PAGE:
Where does social media fit into your content marketing plan? If you think that content and social media are one and the same, well, that’s not quite the case. It’s more appropriate to call social media the delivery vehicle for your content; content is what you’re seeking to spread, and social media is how you spread it. In other words, your business should be creating compelling content in the form of blogs and press releases, videos and infographics, and then using social channels to get that content out there and in front of readers.
This isn’t quite as simple as it might sound. You can’t just write a blog, post it to Facebook, and call it a day; while this may well generate some modest results, it’s not taking full advantage of what social channels can do.
As you seek to boost the content delivery results, the visibility and exposure you get from your social media channels, keep the following guidelines in mind. For more insights into any of these points, of course, feel free to reach out to the Grammar Chic, Inc. team at your convenience!
How to Amplify Your Content With Social Media
- First, make note of the social component in the term social media; you need to be aware of who you’re talking to in order for social media to really work. Knowing your audience is crucial, and that goes beyond just knowing the age and income demographics of your users. Also know how they spend their time on social media, using social listening, checking your social media referral reports and analytics, and gleaning whatever other data you can from your social media endeavors.
- Make sure you’re offering value. When you’re distributing content over social channels, it really shouldn’t even feel like marketing, and it certainly shouldn’t feel like straight-up advertising. Ensure that your post titles convey immediate value, that content provides actionable tips and practical steps, and that the general tone is educational and informative. If you can do this, then your content is ready for social distribution; if not, then you need to rethink your entire approach.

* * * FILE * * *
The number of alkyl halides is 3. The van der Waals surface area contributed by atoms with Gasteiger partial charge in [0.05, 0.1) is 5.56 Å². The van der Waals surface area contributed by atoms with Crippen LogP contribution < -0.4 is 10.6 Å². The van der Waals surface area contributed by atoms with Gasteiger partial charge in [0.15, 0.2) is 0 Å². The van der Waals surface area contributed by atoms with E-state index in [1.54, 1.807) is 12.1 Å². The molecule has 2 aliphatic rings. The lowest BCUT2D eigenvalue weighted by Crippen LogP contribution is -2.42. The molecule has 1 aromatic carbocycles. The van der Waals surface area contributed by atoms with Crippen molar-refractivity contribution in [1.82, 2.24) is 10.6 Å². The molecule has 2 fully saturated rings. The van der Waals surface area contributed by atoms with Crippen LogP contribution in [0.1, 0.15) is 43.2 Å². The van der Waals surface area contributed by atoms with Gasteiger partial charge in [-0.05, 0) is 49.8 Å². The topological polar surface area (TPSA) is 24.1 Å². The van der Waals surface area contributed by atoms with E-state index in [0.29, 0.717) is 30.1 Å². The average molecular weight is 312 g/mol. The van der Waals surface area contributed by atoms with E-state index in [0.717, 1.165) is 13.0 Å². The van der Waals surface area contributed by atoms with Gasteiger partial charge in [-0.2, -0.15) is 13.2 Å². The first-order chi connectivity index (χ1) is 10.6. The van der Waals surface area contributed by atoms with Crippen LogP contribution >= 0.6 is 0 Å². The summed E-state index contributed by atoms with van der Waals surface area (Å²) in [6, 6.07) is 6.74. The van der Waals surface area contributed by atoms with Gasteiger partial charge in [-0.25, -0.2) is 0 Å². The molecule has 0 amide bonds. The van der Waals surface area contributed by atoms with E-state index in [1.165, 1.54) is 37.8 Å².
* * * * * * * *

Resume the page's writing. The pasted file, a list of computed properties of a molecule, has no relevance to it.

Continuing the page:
- Use social media to expand the conversation, moving away from just talking about your brand all the time. Yes, you should stick close to your wheelhouse, but you should also be engaging; for example, while the Grammar Chic Facebook page offers plenty of content marketing and resume-writing tips, we also like to talk about books and the publishing industry because these things are important to us and we’ve found that they interest our readers, too.
- Go beyond the obvious social media channels. Most companies are on Facebook and Twitter these days—but are you also publishing to Google+? Have you thought about engaging Quora, or posting blog entries to Pinterest? Brainstorm ways in which you can take your social engagement a step further than where it is today.
- Finally: Make sure you’re measuring and tracking everything. You may have a variety of objectives with your social media—to increase visibility through likes or shares, to boost engagement on your own social media profiles, to drive traffic to your website, etc.—but if you’re not measuring the results of your posts, then you don’t really know how well your posts are doing, which kinds of posts work best, or which social channels are most advantageous to your brand.
Bottom line: You’ve got to do more than think strategically about content creation. You’ve also got to think strategically about social distribution. To talk about having your content marketing professionally managed, contact Grammar Chic, Inc. today; visit www.grammarchic.net or call 803-831-7444803-831-7444.
Amanda E. Clark founded Grammar Chic in 2008. She is a graduate of Eastern Michigan University and holds degrees in Journalism, Political Science, and English. She launched Grammar Chic after freelancing for several years while simultaneously leading marketing and advertising initiatives for several Fortune 500 companies.